Gary Neville: Wednesday morning, you’re driving to training, can you explain how the news was broken to you that Sir Alex Ferguson was retiring?
Paul Scholes: He came in to the dressing room on Wednesday morning. He called a meeting, just the players only, and he just broke the news to us that it was time for him to go. Obviously we were a little bit shell-shocked and everybody was quiet. It was a weird feeling. It was a strange morning. There had been rumblings on the Tuesday afternoon and I think he was a little bit disappointed that something had come out. I don’t think it was the way he wanted the players or his staff to find out. The players were shocked and quiet because it’s all we’ve ever known.
GN: Do you think that it was released before he wanted it to be released?
PS: I think so. You know how he is, you played for him, and he’s all for his players, and he gets behind his players, protects them, to help even if he’s not happy with something inside. To the outside world he will protect his players and I think he realised how important his players are to him and I think he really wanted us to know first.
GN: What did you personally feel? What was training like that morning? Was it weird?
PS: It was strange, yeh. I suppose, as footballers, you just get on with it don’t you. You lose big players, you lose a friend out of the team, and for a couple of days it does effect you but I suppose we’re quite cold people, aren’t we. Or is that just me? [Both laugh] You just have to move on.
GN: All the players have got their memories of him but what are you early memories as a kid coming through the ranks?
PS: The fear of him really. Just his presence, you’d know when he was in a room. You just have to be careful of what you’re doing and just make sure he’s in a nice mood.
GN: Are there any particular moments that stand out for you where you got on the wrong side of him?
PS: It was something stupid that I created. I didn’t really get on the wrong side of him, I refused to play in a game against Arsenal in the cup. We’d played Liverpool the day before and he’d left me out of the game, and as you are in those days, well, as I was, stupid, you’re young and you probably think you’re more important than you actually are. We were getting beaten 2-0 in the game as well and there was no sign of him bringing me on and I was thinking he should have done. But I had a feeling he was trying to wind me up and save me for the game the night after which was really, basically, a reserve game. I think we were going from Stockport station and I drove down to see him and told him ‘I’m not going’, which, when you think of doing something like that now, it’s just stupid. How daft can you be? To this day I still regret doing it. He fined me a week or two’s wages, and I was quite lucky it was just that. If you look now it’s probably a sackable offence. You’d have to say sacking wouldn’t be out of the question. He fined me two weeks wages, said that was the end of it, we shook hands and that was that. He didn’t hold a grudge or anything. As you know, he likes to deal with stuff there and then, and lets you get on with it.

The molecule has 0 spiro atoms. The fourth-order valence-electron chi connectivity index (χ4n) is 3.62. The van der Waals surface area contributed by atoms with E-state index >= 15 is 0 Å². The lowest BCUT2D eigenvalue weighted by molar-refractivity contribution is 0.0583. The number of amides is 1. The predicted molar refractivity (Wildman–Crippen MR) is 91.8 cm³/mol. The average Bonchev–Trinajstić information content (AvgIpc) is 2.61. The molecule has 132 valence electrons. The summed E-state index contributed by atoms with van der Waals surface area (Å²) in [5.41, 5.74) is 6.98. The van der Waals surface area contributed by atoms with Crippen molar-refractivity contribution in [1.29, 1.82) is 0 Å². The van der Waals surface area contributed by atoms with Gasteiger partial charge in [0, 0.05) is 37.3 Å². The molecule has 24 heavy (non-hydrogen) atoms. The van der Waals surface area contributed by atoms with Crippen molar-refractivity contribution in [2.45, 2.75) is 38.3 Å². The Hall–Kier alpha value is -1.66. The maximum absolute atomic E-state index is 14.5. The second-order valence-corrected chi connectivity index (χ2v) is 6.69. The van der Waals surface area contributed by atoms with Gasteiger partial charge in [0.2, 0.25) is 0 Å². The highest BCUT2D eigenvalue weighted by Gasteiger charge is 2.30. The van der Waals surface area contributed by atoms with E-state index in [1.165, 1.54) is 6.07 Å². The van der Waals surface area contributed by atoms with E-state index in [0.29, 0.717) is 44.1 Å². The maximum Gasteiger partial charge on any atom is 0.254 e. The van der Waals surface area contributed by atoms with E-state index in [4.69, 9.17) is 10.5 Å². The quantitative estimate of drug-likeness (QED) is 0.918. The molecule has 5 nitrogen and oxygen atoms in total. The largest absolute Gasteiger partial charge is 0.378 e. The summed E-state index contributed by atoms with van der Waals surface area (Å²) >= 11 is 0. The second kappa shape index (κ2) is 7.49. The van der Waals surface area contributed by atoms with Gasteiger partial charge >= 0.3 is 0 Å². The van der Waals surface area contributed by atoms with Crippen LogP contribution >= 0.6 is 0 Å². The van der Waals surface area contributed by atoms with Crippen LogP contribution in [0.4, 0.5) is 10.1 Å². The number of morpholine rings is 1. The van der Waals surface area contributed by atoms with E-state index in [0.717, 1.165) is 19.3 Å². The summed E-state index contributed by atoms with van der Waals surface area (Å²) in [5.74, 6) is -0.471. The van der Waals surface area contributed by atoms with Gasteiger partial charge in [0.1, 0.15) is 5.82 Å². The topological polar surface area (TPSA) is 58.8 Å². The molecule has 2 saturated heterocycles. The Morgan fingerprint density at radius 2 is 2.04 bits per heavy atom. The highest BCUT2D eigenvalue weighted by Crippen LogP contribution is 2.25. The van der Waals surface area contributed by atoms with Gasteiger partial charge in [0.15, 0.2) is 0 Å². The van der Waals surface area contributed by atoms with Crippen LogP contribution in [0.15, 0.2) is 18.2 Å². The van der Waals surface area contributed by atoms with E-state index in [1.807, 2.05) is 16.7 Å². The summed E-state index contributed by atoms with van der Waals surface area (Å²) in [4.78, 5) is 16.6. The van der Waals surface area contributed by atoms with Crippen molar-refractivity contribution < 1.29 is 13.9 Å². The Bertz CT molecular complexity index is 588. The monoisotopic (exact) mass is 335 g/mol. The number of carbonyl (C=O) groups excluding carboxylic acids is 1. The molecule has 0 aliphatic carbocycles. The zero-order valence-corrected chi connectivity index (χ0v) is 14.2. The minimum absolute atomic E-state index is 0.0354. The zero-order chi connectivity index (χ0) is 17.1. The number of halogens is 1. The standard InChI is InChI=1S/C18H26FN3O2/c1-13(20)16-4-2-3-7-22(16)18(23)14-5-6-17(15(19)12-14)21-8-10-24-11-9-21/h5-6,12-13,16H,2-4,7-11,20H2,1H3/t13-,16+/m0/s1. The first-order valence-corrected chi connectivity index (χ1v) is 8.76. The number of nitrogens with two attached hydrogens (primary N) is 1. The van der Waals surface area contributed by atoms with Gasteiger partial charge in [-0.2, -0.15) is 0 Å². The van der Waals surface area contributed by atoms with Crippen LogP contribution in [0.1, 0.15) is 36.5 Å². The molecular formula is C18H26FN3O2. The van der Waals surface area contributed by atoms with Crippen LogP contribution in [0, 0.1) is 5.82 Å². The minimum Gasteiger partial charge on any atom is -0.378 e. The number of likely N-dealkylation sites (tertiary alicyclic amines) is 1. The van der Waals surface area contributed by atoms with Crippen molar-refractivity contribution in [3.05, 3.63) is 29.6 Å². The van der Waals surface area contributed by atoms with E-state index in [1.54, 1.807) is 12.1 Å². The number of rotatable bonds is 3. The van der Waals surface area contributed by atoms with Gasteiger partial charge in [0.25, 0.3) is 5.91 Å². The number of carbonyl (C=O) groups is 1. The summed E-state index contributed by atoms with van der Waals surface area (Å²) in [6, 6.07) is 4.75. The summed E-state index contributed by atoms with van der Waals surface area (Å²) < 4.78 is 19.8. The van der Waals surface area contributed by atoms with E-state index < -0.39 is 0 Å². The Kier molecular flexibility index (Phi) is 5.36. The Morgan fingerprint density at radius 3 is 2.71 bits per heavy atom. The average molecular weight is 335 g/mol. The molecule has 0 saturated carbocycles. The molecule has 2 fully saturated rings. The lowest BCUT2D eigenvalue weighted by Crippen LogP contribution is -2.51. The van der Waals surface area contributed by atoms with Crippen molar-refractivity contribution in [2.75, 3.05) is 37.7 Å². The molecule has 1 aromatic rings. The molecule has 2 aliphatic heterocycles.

GN: What do you think his greatest strength is?
PS: The way he protects players. I don’t think you’ve ever seen him come out in an interview afterwards and have a go at any of his players, no matter how disappointed he is with them. He’ll keep everything like that in house and that’s a great strength that not all managers have.
GN: How do you think the club is going to react to losing Sir Alex Ferguson in that dressing room?
PS: You just don’t know. Time will tell. David Moyes looks like a great appointment, he’s got all the credentials, he’s been loyal to his last club. I’m sure he’s had opportunities to go to bigger clubs but the job he’s done there has been great. For our manager to recommend him he must see some qualities in Moyes that he had as a younger man.
GN: Do you think the players are happy about the appointment?
PS: Yeh, I think so, yeh. I’m sure they’re all happy with the appointment. It’s probably a little too soon to really think about that. The news is really fresh in people’s minds. But when they come back in July and they’re ready for a new season, they’ll be right behind the new manager. It’s not a bad job to come in to, with twenty, twenty-two top class players to look after.